On March 8, Malaysia Airlines Flight 370 went missing. Poof.
It’s been over two weeks, and authorities still don’t know much about what happened to the 239 passengers and crew members or the 209 feet, 656,000 pound Boeing 777-200ER aircraft.
TWO HUNDRED AND THIRTY-NINE. How do 239 people just go missing in a massive commercial airliner? Or of equal importance, how can we prevent this from happening in the future?
If the 239 passengers aboard that plane had been equipped with this one $20 device, they may have been safely in the arms of their loved ones by now. That device is the LuminAID, an inflatable, waterproof, solar-powered light. The founders of the LuminAID, Anna Stork and Andrea Sreshta, were looking for a way to help in natural disaster relief situations after the earthquake in Haiti in 2010 when they found a need, an engineering problem that they could help solve. After natural disasters, people send food, water, and even medical supplies, but even then, they are (literally) left in the dark. Because of this, kidnappings and rapes occur with a higher frequency amidst this darkness–an even greater reason to solve this problem.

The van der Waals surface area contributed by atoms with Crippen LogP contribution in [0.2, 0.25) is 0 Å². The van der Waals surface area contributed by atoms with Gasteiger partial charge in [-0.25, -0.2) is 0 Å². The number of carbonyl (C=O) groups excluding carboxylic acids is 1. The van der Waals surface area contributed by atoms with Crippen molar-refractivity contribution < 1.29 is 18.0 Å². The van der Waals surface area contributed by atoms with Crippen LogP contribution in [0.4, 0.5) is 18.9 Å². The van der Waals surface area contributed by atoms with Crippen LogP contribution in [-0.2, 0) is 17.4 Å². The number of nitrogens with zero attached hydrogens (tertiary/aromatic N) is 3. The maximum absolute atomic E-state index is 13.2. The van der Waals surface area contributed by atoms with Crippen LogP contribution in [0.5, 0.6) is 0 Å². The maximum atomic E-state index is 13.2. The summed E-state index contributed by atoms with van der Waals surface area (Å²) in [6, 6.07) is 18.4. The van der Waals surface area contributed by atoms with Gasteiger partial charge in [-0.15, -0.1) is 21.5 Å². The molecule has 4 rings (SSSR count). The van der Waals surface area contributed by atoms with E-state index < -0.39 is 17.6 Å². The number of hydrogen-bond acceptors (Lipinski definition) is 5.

Stork and Sreshta created a device with disaster relief in mind, so 50 LuminAIDs can fit into the same size box as a conventional 8 flashlights. Without a doubt, this light be used in future disaster situations, as it is portable, solar-powered, and waterproof.
How Does This Apply to Malaysia Flight 370?
Yesterday, it was announced that Chinese satellites had spotted a 74 feet by 43 feet object in the southern Indian Ocean, which officials believe may be linked to the missing aircraft. Remember that the plane went missing 43 seconds after 1:20am on March 8. There are 2 options at this point:
A) the plane could have crashed/landed elsewhere such that there were survivors
B) the plane could have crashed/landed elsewhere such that there were no survivors
1) the plane could have crashed/landed such that parts of the plane would be relatively large
2) the plane could have crashed/landed with small plane fragments remaining or could have burned such that few pieces remain
In case B2, authorities can’t do much. In cases A1, A2, or B1, though, the story could have radically changed if LuminAID was involved.
Imagine if 239 people were floating in the ocean with lights illuminated during the night sky. If each person (or LuminAID in the case B1) took up 13.3 cubic feet in the water, they would cover the same amount of space as the object spotted by China in the broad daylight. Seems pretty hard to ignore to me.
Maybe this idea isn’t just for post-tragedies. Maybe the LuminAID is a pre-tragedy device. Maybe LuminAID and inventions like it can stop (or at the least) minimize tragedies and mysteries like the Malaysian flight. Maybe next time you’re on an airplane that will be covering water, you’ll have an inflatable life vest with a solar-powered light that can last for up to 16 hours.
What are your thoughts on the Malaysia airplane mystery? How can we aim to prevent this in the future?